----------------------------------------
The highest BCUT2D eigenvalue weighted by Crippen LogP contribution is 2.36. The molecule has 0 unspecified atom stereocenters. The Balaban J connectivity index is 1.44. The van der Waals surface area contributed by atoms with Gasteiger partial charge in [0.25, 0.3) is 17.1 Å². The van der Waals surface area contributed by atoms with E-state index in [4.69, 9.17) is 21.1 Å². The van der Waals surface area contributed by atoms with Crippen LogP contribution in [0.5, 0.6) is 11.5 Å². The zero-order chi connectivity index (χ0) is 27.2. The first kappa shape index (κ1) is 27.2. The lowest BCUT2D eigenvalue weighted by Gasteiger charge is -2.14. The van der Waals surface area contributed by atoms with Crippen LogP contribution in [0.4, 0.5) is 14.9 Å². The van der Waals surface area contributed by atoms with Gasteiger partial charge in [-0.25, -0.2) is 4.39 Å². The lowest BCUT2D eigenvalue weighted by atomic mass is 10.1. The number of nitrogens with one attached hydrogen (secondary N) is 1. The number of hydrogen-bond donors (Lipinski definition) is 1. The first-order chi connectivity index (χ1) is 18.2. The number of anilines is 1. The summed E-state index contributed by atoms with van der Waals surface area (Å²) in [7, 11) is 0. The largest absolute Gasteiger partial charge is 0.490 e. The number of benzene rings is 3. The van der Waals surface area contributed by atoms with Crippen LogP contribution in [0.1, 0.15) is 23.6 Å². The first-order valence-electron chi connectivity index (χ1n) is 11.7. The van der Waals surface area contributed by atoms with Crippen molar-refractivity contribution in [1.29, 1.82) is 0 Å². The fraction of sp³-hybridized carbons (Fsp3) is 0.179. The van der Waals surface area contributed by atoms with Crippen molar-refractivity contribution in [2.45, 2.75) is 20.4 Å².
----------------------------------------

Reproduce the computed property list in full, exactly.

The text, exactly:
The highest BCUT2D eigenvalue weighted by Crippen LogP contribution is 2.36. The molecule has 0 unspecified atom stereocenters. The Balaban J connectivity index is 1.44. The van der Waals surface area contributed by atoms with Gasteiger partial charge in [0.25, 0.3) is 17.1 Å². The van der Waals surface area contributed by atoms with E-state index in [4.69, 9.17) is 21.1 Å². The van der Waals surface area contributed by atoms with Crippen LogP contribution in [0.5, 0.6) is 11.5 Å². The zero-order chi connectivity index (χ0) is 27.2. The first kappa shape index (κ1) is 27.2. The lowest BCUT2D eigenvalue weighted by Gasteiger charge is -2.14. The van der Waals surface area contributed by atoms with Crippen LogP contribution in [0.4, 0.5) is 14.9 Å². The van der Waals surface area contributed by atoms with Gasteiger partial charge in [-0.25, -0.2) is 4.39 Å². The lowest BCUT2D eigenvalue weighted by atomic mass is 10.1. The number of nitrogens with one attached hydrogen (secondary N) is 1. The number of hydrogen-bond donors (Lipinski definition) is 1. The first-order chi connectivity index (χ1) is 18.2. The number of anilines is 1. The summed E-state index contributed by atoms with van der Waals surface area (Å²) in [7, 11) is 0. The largest absolute Gasteiger partial charge is 0.490 e. The number of benzene rings is 3. The van der Waals surface area contributed by atoms with Crippen LogP contribution in [0.1, 0.15) is 23.6 Å². The first-order valence-electron chi connectivity index (χ1n) is 11.7. The van der Waals surface area contributed by atoms with Crippen molar-refractivity contribution in [1.29, 1.82) is 0 Å². The fraction of sp³-hybridized carbons (Fsp3) is 0.179. The van der Waals surface area contributed by atoms with Crippen molar-refractivity contribution in [2.45, 2.75) is 20.4 Å².